Monday, April 16, 2007

A Whole Foods Experience

I'm off work today thanks to the ridiculous amount of rain that has hit NJ...

Beth and I made our first visit to a Whole Foods Market on Saturday. There are two within about 45 minutes from us. Our goal was to explore the environmentally-friendly products that they sell, specifically their 100% recycled paper products (good for the boreal forests!). We also wanted to see their organic foods, produce, and shade-grown coffee selection. We were impressed with the overall experience. The produce was extremely high quality. They had an organic/all-natural/free range/hormone-free/etc. version of basically anything you can think of. They also had the 100% recycled paper products we were looking for, as well as biodegradable laundry detergent, dish detergent, and other household products.

We enjoyed our experience, but I have a few reservations about Whole Foods. First off, they obviously cater to an upscale crowd and the prices reflect it. I understand that organic food is more expensive to produce, but until we find a way to lower the prices and cater to the "everyman", 98% of the US population will continue to buy mass-produced, chemically-dependent crap.

Second, environmentally-conscious people like the readers of this blog and all of my birder friends know the benefits of buying the type of products that Whole Foods sells. It seems to me that Whole Foods is not marketing to this population. All of the Whole Foods stores in NJ are in very well-to-do areas and most of the people there seemed to fit that mold. Whole Foods' reputation has become that of a trendy place to shop vs. a place to shop to help the environment and the local grower.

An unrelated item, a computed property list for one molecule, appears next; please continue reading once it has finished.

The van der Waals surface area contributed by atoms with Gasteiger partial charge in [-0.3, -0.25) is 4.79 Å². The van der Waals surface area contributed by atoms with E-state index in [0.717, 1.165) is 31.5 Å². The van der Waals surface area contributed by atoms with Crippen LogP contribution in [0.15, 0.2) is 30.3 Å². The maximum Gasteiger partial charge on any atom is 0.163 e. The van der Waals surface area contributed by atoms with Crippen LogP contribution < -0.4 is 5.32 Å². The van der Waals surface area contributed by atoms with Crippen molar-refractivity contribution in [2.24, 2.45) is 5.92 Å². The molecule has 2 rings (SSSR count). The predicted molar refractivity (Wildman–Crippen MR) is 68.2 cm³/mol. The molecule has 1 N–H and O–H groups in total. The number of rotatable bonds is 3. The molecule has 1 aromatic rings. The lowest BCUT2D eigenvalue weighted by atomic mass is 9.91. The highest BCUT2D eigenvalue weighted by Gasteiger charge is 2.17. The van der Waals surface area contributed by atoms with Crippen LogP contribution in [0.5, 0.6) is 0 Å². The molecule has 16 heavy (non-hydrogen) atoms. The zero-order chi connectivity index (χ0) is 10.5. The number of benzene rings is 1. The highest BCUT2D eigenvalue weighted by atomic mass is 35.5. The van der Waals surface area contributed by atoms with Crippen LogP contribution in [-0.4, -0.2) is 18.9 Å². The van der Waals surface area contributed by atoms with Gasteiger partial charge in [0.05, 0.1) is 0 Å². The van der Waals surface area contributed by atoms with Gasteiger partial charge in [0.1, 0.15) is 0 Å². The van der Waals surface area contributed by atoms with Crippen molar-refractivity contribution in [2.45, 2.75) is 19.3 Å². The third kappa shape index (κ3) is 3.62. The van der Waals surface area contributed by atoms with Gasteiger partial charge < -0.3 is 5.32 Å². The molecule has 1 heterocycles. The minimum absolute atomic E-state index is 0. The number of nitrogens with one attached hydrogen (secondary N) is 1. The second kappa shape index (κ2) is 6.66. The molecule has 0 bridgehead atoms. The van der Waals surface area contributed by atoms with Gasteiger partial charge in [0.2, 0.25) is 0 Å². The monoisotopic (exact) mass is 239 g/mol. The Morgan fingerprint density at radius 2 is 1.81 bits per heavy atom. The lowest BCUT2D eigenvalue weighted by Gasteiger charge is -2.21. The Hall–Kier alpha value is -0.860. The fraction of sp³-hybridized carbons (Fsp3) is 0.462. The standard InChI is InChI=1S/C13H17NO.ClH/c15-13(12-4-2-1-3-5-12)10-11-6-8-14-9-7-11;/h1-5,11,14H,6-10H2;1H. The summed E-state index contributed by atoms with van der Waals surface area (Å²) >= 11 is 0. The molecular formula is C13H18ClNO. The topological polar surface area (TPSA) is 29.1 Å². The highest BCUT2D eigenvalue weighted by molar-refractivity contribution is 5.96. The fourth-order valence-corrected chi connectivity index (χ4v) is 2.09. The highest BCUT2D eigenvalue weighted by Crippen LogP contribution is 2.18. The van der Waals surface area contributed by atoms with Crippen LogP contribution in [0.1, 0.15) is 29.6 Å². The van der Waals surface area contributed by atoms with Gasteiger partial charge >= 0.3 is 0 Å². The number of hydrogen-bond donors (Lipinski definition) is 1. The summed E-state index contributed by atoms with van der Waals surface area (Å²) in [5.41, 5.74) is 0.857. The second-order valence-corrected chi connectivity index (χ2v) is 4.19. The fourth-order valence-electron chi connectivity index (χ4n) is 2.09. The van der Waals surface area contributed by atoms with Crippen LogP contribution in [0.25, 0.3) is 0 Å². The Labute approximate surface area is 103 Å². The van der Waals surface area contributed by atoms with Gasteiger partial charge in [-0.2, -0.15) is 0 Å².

Beth and I have also visited Trader Joe's, a similar, but smaller, chain market. They seem to have slightly better prices than Whole Foods, but a much smaller selection.

What has been your experience in shopping for organic foods and environmentally-friendly products?

9 comments:

John said...

I much prefer to visit a farmers' market. The produce may not be strictly organic, but it has not been shipped a long distance and the sales support the small-scale local farms. But there are trade-offs either way.

birdchick said...

I've had the same reservations about Whole Foods. We have both a Whole Foods and Trader Joe's where I live, and WF is more expensive, but they have more variety than TJ. One frustrating thing is that WF will drop a product if they can find the same that is organic and local. Never mind that the other product, though not local was still organic and of better quality.